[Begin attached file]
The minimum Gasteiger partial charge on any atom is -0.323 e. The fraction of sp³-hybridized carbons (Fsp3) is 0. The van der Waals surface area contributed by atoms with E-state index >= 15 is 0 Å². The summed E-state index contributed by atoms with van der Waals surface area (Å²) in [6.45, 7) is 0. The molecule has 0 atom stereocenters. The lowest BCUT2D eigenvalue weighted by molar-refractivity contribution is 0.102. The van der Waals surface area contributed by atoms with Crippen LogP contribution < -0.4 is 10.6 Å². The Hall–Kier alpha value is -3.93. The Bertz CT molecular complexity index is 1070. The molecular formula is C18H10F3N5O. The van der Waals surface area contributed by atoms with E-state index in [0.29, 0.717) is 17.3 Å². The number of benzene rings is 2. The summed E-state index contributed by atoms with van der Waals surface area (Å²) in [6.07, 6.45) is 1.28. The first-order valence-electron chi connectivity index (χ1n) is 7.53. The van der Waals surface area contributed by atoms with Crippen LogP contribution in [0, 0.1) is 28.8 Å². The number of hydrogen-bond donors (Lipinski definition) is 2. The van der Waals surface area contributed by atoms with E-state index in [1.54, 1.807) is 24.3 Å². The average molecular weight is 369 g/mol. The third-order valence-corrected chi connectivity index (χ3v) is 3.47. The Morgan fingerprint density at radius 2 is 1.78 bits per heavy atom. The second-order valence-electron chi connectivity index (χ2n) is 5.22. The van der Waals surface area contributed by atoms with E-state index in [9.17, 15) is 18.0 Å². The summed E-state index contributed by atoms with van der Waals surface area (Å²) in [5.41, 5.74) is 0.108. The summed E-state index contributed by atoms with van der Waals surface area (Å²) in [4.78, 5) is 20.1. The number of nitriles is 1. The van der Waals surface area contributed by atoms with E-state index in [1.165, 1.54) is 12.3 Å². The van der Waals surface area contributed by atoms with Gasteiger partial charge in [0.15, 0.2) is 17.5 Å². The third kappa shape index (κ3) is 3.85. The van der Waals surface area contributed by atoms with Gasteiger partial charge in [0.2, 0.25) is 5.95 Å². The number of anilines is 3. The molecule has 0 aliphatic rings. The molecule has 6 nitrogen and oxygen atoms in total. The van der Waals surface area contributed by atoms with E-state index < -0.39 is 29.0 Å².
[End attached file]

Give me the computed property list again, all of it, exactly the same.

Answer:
The minimum Gasteiger partial charge on any atom is -0.323 e. The fraction of sp³-hybridized carbons (Fsp3) is 0. The van der Waals surface area contributed by atoms with E-state index >= 15 is 0 Å². The summed E-state index contributed by atoms with van der Waals surface area (Å²) in [6.45, 7) is 0. The molecule has 0 atom stereocenters. The lowest BCUT2D eigenvalue weighted by molar-refractivity contribution is 0.102. The van der Waals surface area contributed by atoms with Crippen LogP contribution < -0.4 is 10.6 Å². The Hall–Kier alpha value is -3.93. The Bertz CT molecular complexity index is 1070. The molecular formula is C18H10F3N5O. The van der Waals surface area contributed by atoms with E-state index in [0.29, 0.717) is 17.3 Å². The number of benzene rings is 2. The summed E-state index contributed by atoms with van der Waals surface area (Å²) in [6.07, 6.45) is 1.28. The first-order valence-electron chi connectivity index (χ1n) is 7.53. The van der Waals surface area contributed by atoms with Crippen LogP contribution in [0, 0.1) is 28.8 Å². The number of hydrogen-bond donors (Lipinski definition) is 2. The van der Waals surface area contributed by atoms with E-state index in [1.54, 1.807) is 24.3 Å². The average molecular weight is 369 g/mol. The third-order valence-corrected chi connectivity index (χ3v) is 3.47. The Morgan fingerprint density at radius 2 is 1.78 bits per heavy atom. The second-order valence-electron chi connectivity index (χ2n) is 5.22. The van der Waals surface area contributed by atoms with E-state index in [9.17, 15) is 18.0 Å². The summed E-state index contributed by atoms with van der Waals surface area (Å²) in [5.41, 5.74) is 0.108. The summed E-state index contributed by atoms with van der Waals surface area (Å²) in [4.78, 5) is 20.1. The number of nitriles is 1. The van der Waals surface area contributed by atoms with E-state index in [1.165, 1.54) is 12.3 Å². The van der Waals surface area contributed by atoms with Gasteiger partial charge in [0.15, 0.2) is 17.5 Å². The third kappa shape index (κ3) is 3.85. The van der Waals surface area contributed by atoms with Gasteiger partial charge in [0.2, 0.25) is 5.95 Å². The number of anilines is 3. The molecule has 0 aliphatic rings. The molecule has 6 nitrogen and oxygen atoms in total. The van der Waals surface area contributed by atoms with E-state index < -0.39 is 29.0 Å².